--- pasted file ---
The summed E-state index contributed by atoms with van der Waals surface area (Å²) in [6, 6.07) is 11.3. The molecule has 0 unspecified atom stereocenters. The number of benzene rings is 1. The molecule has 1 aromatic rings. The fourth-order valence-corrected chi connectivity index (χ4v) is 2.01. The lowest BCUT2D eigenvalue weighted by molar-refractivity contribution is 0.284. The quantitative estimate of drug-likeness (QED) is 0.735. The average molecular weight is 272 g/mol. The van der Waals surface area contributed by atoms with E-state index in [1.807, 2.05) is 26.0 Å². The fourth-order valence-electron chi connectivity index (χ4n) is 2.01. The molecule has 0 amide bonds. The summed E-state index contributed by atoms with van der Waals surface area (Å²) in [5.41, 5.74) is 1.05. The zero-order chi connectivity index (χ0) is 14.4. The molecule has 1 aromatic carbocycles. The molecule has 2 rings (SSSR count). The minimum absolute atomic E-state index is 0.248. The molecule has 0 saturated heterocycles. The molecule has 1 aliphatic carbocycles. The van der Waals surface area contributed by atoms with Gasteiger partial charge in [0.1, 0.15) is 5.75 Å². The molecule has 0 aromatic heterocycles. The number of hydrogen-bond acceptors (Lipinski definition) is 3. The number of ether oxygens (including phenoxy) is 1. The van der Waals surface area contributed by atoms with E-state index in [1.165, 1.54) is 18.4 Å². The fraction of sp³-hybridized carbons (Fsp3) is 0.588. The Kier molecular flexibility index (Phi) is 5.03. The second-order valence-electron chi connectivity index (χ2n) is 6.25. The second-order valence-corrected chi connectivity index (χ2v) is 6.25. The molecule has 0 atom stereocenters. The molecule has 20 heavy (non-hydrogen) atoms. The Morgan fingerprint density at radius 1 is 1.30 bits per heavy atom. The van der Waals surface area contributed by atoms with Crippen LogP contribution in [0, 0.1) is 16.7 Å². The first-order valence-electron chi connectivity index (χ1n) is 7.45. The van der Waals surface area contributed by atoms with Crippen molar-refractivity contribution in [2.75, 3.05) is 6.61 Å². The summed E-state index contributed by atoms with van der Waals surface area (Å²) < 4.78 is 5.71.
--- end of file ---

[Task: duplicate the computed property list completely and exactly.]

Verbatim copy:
The summed E-state index contributed by atoms with van der Waals surface area (Å²) in [6, 6.07) is 11.3. The molecule has 0 unspecified atom stereocenters. The number of benzene rings is 1. The molecule has 1 aromatic rings. The fourth-order valence-corrected chi connectivity index (χ4v) is 2.01. The lowest BCUT2D eigenvalue weighted by molar-refractivity contribution is 0.284. The quantitative estimate of drug-likeness (QED) is 0.735. The average molecular weight is 272 g/mol. The van der Waals surface area contributed by atoms with E-state index in [1.807, 2.05) is 26.0 Å². The fourth-order valence-electron chi connectivity index (χ4n) is 2.01. The molecule has 0 amide bonds. The summed E-state index contributed by atoms with van der Waals surface area (Å²) in [5.41, 5.74) is 1.05. The zero-order chi connectivity index (χ0) is 14.4. The molecule has 1 aromatic carbocycles. The molecule has 2 rings (SSSR count). The minimum absolute atomic E-state index is 0.248. The molecule has 0 saturated heterocycles. The molecule has 1 aliphatic carbocycles. The van der Waals surface area contributed by atoms with Gasteiger partial charge in [0.1, 0.15) is 5.75 Å². The molecule has 0 aromatic heterocycles. The number of hydrogen-bond acceptors (Lipinski definition) is 3. The number of ether oxygens (including phenoxy) is 1. The van der Waals surface area contributed by atoms with E-state index in [1.165, 1.54) is 18.4 Å². The fraction of sp³-hybridized carbons (Fsp3) is 0.588. The Kier molecular flexibility index (Phi) is 5.03. The second-order valence-electron chi connectivity index (χ2n) is 6.25. The second-order valence-corrected chi connectivity index (χ2v) is 6.25. The molecule has 0 atom stereocenters. The molecule has 20 heavy (non-hydrogen) atoms. The Morgan fingerprint density at radius 1 is 1.30 bits per heavy atom. The van der Waals surface area contributed by atoms with Crippen LogP contribution in [0, 0.1) is 16.7 Å². The first-order valence-electron chi connectivity index (χ1n) is 7.45. The van der Waals surface area contributed by atoms with Crippen molar-refractivity contribution in [2.75, 3.05) is 6.61 Å². The summed E-state index contributed by atoms with van der Waals surface area (Å²) < 4.78 is 5.71.